First, that manufacturing as a percentage of US economic output is on a short-term rise, albeit a slight one, growing to 13% of the GDP in 2009 from 12% in 2002. (Annoyingly, this chart shows up only in the pay version of the online article.)
Second, in whole numbers, at $1.854 trillion, the US manufacturing output in 2009 actually was larger than that of China’s, which weighed in at $1.695 trillion. This backs up what proponents of US manufacturing have been saying all along: that the domestic manufacturing sector remains bigger — in this case, by some $159 billion — despite the general perception.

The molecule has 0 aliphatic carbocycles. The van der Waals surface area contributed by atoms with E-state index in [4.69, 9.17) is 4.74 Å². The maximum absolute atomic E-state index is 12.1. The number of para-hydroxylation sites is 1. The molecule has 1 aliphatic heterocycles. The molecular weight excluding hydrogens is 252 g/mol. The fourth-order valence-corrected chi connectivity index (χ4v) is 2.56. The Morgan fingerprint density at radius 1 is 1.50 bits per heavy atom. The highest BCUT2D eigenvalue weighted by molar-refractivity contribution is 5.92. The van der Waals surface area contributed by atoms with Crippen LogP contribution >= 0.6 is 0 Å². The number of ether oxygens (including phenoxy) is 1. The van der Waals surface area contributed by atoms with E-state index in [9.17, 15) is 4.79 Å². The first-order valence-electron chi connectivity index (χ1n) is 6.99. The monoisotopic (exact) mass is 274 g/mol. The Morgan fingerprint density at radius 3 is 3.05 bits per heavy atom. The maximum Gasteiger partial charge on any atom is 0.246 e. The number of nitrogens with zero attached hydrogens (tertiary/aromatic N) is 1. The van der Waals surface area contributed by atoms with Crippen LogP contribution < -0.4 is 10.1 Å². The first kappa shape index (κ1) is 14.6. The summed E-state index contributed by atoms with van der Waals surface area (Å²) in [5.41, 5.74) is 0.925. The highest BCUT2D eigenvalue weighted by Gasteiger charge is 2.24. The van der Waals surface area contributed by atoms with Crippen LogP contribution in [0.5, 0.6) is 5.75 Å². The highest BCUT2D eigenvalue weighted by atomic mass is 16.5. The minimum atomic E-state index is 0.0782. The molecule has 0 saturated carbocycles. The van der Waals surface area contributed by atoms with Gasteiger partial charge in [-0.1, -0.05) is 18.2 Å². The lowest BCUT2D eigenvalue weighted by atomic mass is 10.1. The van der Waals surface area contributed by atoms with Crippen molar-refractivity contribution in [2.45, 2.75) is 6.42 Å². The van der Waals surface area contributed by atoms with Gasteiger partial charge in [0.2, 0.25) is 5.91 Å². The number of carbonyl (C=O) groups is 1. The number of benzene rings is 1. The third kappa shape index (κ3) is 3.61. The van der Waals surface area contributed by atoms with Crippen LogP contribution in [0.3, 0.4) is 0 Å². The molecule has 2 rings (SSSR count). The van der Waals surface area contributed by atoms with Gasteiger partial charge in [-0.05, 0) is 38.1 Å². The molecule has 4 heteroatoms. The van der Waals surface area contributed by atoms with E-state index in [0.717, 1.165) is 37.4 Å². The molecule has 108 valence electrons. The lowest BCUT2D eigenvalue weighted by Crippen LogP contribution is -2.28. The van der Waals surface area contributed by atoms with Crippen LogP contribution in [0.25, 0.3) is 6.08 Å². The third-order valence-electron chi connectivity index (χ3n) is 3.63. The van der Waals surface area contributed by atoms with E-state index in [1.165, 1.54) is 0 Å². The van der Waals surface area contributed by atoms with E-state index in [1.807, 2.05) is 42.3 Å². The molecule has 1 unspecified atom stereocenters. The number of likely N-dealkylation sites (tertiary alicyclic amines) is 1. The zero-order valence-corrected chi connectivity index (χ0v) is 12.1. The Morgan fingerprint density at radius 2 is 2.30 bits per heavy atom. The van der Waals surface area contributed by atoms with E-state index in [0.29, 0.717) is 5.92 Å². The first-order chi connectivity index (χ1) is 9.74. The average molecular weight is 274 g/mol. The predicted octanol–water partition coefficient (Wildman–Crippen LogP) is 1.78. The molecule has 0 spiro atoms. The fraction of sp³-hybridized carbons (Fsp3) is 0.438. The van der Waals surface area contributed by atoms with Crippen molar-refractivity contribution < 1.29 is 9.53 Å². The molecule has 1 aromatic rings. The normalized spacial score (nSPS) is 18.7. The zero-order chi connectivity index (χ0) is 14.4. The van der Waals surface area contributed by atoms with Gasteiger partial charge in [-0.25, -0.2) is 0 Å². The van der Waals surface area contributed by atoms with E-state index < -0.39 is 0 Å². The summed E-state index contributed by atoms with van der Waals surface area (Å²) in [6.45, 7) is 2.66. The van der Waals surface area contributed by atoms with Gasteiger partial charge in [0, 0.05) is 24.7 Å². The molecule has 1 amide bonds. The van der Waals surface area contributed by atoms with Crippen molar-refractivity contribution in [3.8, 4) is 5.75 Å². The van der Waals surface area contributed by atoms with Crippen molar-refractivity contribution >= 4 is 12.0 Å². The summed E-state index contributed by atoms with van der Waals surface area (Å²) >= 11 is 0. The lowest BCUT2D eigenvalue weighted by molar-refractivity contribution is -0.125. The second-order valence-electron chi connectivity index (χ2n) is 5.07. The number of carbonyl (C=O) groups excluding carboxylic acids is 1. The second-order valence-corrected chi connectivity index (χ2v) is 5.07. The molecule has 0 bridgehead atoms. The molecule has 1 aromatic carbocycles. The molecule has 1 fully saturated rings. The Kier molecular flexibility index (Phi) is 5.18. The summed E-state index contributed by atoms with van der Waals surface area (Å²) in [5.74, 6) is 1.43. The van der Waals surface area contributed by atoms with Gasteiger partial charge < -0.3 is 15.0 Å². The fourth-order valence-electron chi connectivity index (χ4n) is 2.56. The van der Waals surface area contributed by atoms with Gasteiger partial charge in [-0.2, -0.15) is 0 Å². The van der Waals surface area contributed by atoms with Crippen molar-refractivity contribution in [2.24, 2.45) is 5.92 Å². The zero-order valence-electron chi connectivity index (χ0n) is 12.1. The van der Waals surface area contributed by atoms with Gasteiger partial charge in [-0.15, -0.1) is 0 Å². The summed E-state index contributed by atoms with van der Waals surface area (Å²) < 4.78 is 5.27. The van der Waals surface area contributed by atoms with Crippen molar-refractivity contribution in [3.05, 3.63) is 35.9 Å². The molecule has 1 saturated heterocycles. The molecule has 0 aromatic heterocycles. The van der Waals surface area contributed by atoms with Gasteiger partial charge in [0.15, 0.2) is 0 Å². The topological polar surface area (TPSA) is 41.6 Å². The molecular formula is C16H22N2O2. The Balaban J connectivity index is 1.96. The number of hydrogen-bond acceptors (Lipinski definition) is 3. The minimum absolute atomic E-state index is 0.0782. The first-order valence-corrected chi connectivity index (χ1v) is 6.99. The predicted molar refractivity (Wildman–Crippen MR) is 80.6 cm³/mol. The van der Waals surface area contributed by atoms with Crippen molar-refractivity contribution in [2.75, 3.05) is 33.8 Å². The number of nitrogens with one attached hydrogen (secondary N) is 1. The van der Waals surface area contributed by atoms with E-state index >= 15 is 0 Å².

Ironically, the point of the article — that, as it did in the early 1990s, MIT has formed a blue-chip committee to study the role of manufacturing in the US economy — falls short by acknowledging no one knows whether the original study had any impact.
*Said with disdain appropriate of a University of Illinois graduate.
**GDP per World Bank figures.